Honda Still on Top in U.S., Says Consumer Reports
For the second year in a row, Consumer Reports has named Honda the automaker selling the best vehicles in the U.S., based on factors ranging from reliability to vehicle comfort.
Toyota and Subaru ranked second and third, followed by BMW, Mazda, Nissan and Volkswagen. No domestic nameplate appeared on the list.
Consumer Reports also named top cars according to vehicle segment, including:
- Green Car: Toyota Prius
- Small Sedan: Hyundai Elantra
- Family Sedan: Honda Accord
- Upscale Sedan: Infiniti G35
- Luxury Sedan: Lexus LS 460L
- Fun Car: Mazda MX-5 Miata
- Small SUV: Toyota RAV4
- Midsize SUV: Hyundai Santa Fe
- Minivan: Toyota Sienna
- Pickup: Chevy Silverado Crew Cab (the only domestic listed)
Rather than just focus on new vehicles, the magazine also lists its picks for best and worst buys among used vehicles from the past 10 years. Of the 65 "Best" used-car buys, only four are domestics — all cars. It’s the "Worst" used-car list where the domestics finally dominate: 24 of the 34 models named are from U.S. automakers, and all but one, the Pontiac G6, are SUVs or vans. And yes, the Pontiac Aztek is on the list of no-nos.
In its annual auto issue, Consumer Reports warns that it's not what a new car costs to buy, it's what it costs to own that counts most.
The publication says a car with a low sticker price can cost more than one with a higher sticker price when you calculate how much it will cost to own the vehicle over five years, including depreciation, fuel, interest on the loan, insurance, maintenance, repairs and sales tax.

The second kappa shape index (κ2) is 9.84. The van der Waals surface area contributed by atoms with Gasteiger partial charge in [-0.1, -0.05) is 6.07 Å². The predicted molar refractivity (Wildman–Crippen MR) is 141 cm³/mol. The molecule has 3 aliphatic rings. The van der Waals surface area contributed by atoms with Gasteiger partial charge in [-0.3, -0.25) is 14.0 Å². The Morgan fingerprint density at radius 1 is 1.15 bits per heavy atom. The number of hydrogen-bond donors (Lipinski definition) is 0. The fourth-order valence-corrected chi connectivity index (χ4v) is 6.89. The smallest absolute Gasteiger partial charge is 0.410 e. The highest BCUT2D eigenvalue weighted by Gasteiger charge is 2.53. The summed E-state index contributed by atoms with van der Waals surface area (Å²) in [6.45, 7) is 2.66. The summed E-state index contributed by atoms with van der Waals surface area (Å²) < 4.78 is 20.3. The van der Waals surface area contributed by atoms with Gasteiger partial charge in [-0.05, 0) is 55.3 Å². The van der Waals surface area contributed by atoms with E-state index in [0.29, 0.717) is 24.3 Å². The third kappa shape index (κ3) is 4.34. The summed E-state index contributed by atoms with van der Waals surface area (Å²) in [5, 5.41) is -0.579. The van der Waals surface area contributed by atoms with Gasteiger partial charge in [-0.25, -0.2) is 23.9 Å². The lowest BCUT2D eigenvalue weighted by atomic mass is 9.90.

Factoring in those costs over five years of ownership, for example, while the Mitsubishi Lancer might cost $5,000 less to buy than a Mini Cooper, it costs about $3,000 more to own over five years, according to Consumer Reports.
How does a consumer figure those costs over five years? Easy — by using a new owner cost estimate that just happens to be found in the April issue of Consumer Reports. Probably just a coincidence, don't you think? In a bit of shameless self-promotion, we can make it even easier: You can look up a five-year cost estimate on anything your heart desires right on Cars.com.
Consumer Reports’ auto issue comes out March 4.